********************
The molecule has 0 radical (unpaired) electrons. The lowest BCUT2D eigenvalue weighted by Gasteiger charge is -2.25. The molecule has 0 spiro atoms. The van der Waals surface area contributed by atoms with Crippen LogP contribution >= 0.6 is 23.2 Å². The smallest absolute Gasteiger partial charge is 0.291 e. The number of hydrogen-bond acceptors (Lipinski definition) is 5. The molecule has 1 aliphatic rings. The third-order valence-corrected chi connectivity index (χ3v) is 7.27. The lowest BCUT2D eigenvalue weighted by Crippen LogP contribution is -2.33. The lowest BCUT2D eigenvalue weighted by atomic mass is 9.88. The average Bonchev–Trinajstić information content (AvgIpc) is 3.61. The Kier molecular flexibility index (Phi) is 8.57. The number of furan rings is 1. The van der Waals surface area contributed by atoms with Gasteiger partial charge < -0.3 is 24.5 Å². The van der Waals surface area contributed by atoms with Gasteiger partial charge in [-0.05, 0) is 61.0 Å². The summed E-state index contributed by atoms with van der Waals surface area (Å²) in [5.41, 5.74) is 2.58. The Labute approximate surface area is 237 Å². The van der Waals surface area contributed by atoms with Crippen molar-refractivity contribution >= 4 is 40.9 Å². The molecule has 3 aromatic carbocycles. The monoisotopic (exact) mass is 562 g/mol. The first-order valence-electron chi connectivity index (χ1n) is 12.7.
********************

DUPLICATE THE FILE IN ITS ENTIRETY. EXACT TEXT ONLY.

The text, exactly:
The molecule has 0 radical (unpaired) electrons. The lowest BCUT2D eigenvalue weighted by Gasteiger charge is -2.25. The molecule has 0 spiro atoms. The van der Waals surface area contributed by atoms with Crippen LogP contribution >= 0.6 is 23.2 Å². The smallest absolute Gasteiger partial charge is 0.291 e. The number of hydrogen-bond acceptors (Lipinski definition) is 5. The molecule has 1 aliphatic rings. The third-order valence-corrected chi connectivity index (χ3v) is 7.27. The lowest BCUT2D eigenvalue weighted by Crippen LogP contribution is -2.33. The lowest BCUT2D eigenvalue weighted by atomic mass is 9.88. The average Bonchev–Trinajstić information content (AvgIpc) is 3.61. The Kier molecular flexibility index (Phi) is 8.57. The number of furan rings is 1. The van der Waals surface area contributed by atoms with Gasteiger partial charge < -0.3 is 24.5 Å². The van der Waals surface area contributed by atoms with Gasteiger partial charge in [-0.05, 0) is 61.0 Å². The summed E-state index contributed by atoms with van der Waals surface area (Å²) in [5.41, 5.74) is 2.58. The Labute approximate surface area is 237 Å². The van der Waals surface area contributed by atoms with Crippen molar-refractivity contribution >= 4 is 40.9 Å². The molecule has 3 aromatic carbocycles. The monoisotopic (exact) mass is 562 g/mol. The first-order valence-electron chi connectivity index (χ1n) is 12.7.